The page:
Brief Notes on Building Regulation, Working on a Farm, Improvised Insulation, and Planting Avocado Pits

A contributing writer responds to comments from readers about building regulation, experiencing farm life, improvised Styrofoam insulation, and sprouting and planting avocado pits.

| May/June 1973


Building codes prevent you from building a house any old way you want to, but when planting avocados you just have to get the pit to sprout.


I noticed that in his letter to MOTHER EARTH NEWS, Chuck Boothby raised the question of "intrusions" by building inspectors but didn't seem to realize why the regulations he resents were put into effect originally.

Back during the early settlement of the East and the western pioneer days, there were no—or very few—building codes. One reason was that every man, with rare exceptions, had a good grasp of all kinds of building, drainage, etc. And, since there was no true plumbing and no electricity, more specialized knowledge wasn't necessary. Moreover—except in towns and cities—homes were so far apart and population so small that it didn't seem possible that we could ever pollute our environment or endanger our fellow man.

However, as population density increased and as more sophisticated forms of sanitation, lighting, and heating were invented and perfected, the "common" man lost touch with the knowledge he needed to build his own home, and many mistakes were made which began to create social disturbances such as fires, bad water, building collapses, etc. Then laws were made to insure against such occurrences, and these have become our building codes.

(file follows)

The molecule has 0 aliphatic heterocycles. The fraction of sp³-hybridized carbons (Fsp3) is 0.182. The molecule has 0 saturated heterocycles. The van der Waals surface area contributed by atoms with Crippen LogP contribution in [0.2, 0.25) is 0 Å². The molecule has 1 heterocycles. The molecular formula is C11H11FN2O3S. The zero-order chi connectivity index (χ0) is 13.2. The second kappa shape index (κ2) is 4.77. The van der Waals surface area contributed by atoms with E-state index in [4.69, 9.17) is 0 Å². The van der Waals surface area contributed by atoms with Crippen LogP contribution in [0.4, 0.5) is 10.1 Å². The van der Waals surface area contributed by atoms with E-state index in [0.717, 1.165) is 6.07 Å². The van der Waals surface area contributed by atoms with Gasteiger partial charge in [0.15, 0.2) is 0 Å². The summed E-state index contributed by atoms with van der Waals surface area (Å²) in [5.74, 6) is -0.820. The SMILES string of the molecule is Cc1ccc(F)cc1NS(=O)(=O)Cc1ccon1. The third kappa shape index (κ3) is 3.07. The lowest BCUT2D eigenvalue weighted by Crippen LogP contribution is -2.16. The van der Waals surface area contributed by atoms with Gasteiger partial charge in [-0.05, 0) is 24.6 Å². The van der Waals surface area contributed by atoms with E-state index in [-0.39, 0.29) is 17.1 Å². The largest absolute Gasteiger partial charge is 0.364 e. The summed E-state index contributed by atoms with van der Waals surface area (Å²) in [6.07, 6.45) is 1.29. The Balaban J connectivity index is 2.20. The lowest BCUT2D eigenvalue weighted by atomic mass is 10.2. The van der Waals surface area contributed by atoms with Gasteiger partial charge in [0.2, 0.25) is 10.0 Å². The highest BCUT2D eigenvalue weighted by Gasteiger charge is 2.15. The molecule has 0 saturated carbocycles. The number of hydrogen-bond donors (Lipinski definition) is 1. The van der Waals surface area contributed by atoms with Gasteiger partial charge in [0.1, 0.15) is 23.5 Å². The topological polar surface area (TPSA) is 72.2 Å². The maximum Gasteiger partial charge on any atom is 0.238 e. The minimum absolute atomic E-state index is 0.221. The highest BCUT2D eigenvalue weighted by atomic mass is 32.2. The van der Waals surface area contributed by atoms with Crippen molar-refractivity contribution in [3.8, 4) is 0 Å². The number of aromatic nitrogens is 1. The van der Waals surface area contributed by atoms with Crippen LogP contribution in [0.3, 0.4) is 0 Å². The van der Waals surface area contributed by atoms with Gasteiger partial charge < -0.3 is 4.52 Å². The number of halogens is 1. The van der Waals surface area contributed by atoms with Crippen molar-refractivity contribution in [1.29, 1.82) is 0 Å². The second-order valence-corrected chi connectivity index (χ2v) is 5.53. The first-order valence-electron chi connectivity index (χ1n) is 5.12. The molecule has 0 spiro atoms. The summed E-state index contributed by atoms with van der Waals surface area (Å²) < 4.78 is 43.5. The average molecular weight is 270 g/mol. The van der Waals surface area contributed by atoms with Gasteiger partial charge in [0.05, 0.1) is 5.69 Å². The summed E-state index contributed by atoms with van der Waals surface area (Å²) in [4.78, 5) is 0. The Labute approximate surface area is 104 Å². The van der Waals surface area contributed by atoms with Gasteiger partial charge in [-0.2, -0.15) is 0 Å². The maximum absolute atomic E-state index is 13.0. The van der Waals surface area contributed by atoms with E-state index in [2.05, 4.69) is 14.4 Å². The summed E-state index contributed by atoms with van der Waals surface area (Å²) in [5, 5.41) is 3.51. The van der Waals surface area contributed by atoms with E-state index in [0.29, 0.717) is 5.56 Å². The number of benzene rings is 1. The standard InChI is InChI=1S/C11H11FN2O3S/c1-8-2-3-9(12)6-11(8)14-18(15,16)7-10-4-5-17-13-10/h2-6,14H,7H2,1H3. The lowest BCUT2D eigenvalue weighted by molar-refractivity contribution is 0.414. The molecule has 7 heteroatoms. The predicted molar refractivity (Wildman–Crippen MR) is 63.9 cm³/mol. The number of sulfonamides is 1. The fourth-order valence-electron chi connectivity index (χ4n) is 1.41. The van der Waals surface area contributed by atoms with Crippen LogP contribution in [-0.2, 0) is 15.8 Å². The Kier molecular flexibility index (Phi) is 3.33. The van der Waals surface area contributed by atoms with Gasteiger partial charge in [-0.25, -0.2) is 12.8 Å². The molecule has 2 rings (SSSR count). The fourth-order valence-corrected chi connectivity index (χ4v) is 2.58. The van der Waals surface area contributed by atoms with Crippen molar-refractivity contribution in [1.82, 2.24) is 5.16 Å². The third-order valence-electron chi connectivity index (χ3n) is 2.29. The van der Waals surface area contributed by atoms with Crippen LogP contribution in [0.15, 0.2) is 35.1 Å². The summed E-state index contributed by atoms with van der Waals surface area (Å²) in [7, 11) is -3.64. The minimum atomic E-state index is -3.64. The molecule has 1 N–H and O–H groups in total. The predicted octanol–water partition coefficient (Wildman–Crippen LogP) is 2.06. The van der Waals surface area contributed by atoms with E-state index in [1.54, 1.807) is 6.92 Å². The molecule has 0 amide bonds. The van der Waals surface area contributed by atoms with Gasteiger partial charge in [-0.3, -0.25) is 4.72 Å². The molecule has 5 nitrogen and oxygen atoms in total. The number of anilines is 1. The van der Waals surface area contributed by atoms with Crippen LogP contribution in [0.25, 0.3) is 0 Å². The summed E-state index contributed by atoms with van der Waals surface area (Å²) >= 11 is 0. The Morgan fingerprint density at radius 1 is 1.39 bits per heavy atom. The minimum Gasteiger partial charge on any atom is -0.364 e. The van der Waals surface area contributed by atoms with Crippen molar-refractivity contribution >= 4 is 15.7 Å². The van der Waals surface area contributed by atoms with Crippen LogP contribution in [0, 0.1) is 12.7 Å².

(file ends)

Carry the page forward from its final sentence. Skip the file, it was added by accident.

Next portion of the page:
Every state has some building regulations, which are usually confined to sanitation, electrical, and plumbing requirements. Most towns, too, have codes, which must meet and can exceed the state's enactments. However, some communities have none at all.

To be sure that you're in the right when you build, contact your town hall and find out what rules are in force. Unfortunately, although many of the smaller municipalities are lax about close adherence to the code, some are very strict and failure to comply can mean tearing everything down or paying a fine which may amount to $10,000 for endangering the public.

These restrictions, which seem so unfair to some, are there for everyone's protection. You may think it's ridiculous not to be able to build your own dry well and septic tank system on an isolated farm, but the overflow from such an installation could endanger you and possibly feed into the water supply for a faraway town. Most of the time this might not pose much of a problem, but there are many bacterial and viral disease organisms which can't be filtered out by the soil and which could cause a massive epidemic if they weren't watched closely.

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